Locomotor asymmetry in post-stroke individuals: Why and how to use the split-belt treadmill to improve the gait performance
Prof Sylvie M. NADEAUa, Dr Séléna LAUZIÈREb, Mrs Carole MIÉVILLEb, Mrs Martina BETSCHARTb
a École de réadaptation, Université de Montréal, Pavillon du Parc, b Centre de recherche interdisciplinaire en réadaptation (CRIR), Institut de réadaptation Gingras-Lindsay-de-Montréal
Introduction: The recovery of gait symmetry post-stroke tends to be more challenging compared to other functional deficits when using conventional therapy. However, investigations on walking at unequal speeds on a split-belt treadmill have revealed improvements in symmetry of spatial and temporal gait parameters.
Objective: The main objective of this study was to identify the causes of changes in spatio-temporal parameters by quantifying net joint moments and muscular levels of effort in the lower limbs during different walking conditions on a split-belt treadmill.
Methods: Twenty individuals with chronic stroke and a mean age of 49 (±13) years and 10 age-matched controls walked on an instrumented split-belt treadmill under three gait periods: 1) baseline (tied-belt); 2) adaptation (split-belt); and 3) post-adaptation (tied-belt). Participants post-stroke performed the protocol with the paretic and non-paretic leg on the faster belt when belts were split. Kinematic data were recorded with the Optotrak system and ground reaction forces were collected via the instrumented split-belt treadmill. The dynamic inverse gave the joint moments while levels of effort were assessed with the muscular utilization ratio (ratio of walking moment relative to the muscle’s maximal capability). Repeated measures ANOVA and t-tests were used to compare the variables during the three periods. Pearson correlations were used to assess the relationships between asymmetries in these parameters.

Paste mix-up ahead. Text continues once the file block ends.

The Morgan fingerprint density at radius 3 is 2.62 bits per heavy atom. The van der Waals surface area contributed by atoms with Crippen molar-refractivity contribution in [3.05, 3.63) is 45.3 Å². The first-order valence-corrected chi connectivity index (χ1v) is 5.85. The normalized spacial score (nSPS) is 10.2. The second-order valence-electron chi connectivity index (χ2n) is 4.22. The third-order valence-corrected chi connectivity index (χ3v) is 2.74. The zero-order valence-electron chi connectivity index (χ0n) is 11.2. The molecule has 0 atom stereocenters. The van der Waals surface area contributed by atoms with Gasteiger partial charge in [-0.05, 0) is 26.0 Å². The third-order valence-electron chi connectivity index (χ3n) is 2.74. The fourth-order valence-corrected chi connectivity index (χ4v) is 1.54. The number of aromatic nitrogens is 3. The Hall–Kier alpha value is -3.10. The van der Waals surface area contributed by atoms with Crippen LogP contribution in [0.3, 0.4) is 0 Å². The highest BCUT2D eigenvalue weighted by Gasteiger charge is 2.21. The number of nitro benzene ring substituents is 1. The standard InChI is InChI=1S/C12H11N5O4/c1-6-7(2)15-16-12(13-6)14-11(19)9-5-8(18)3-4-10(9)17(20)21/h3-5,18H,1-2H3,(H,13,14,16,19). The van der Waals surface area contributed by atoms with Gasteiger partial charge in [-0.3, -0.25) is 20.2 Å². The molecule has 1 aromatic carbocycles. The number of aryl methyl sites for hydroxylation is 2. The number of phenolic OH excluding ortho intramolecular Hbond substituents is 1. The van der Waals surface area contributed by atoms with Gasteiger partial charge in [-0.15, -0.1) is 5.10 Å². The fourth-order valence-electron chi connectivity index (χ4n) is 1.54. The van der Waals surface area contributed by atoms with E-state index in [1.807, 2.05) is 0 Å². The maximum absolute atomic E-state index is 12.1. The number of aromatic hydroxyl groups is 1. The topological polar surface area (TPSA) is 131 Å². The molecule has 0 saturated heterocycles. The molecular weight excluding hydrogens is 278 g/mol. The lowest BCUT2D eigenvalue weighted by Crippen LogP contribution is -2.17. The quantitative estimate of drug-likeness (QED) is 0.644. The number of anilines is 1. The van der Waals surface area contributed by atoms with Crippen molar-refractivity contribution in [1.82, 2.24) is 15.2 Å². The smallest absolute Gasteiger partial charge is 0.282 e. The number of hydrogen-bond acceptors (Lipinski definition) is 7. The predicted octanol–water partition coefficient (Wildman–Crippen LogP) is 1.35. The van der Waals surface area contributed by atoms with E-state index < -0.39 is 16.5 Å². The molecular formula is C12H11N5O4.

Results: The condition with the shorter step on the fast belt improved the step length symmetry. Placing the paretic limb on the slow belt increased the plantarflexion moment in post-adaptation and that such increase was correlated with the increase in contralateral step length. A more symmetrical gait pattern (temporal or spatial) following walking on the split-belt treadmill required high levels of effort (over 85%) in paretic plantarflexors. Results also revealed that healthy individuals and patients had different ability to detect asymmetry.
Discussion/Conclusion: These results suggest that muscle strength and muscular level of effort, mainly in paretic plantarflexors, need to be considered to use the split-belt treadmill in the adaptation (split-belt) period. The classification of patients into subgroups according to their sensorimotor deficits and gait asymmetries is an important aspect to consider with this type of training.
Keywords : Locomotor asymmetry, level of effort, perception, stroke, biomechanics, rehabilitation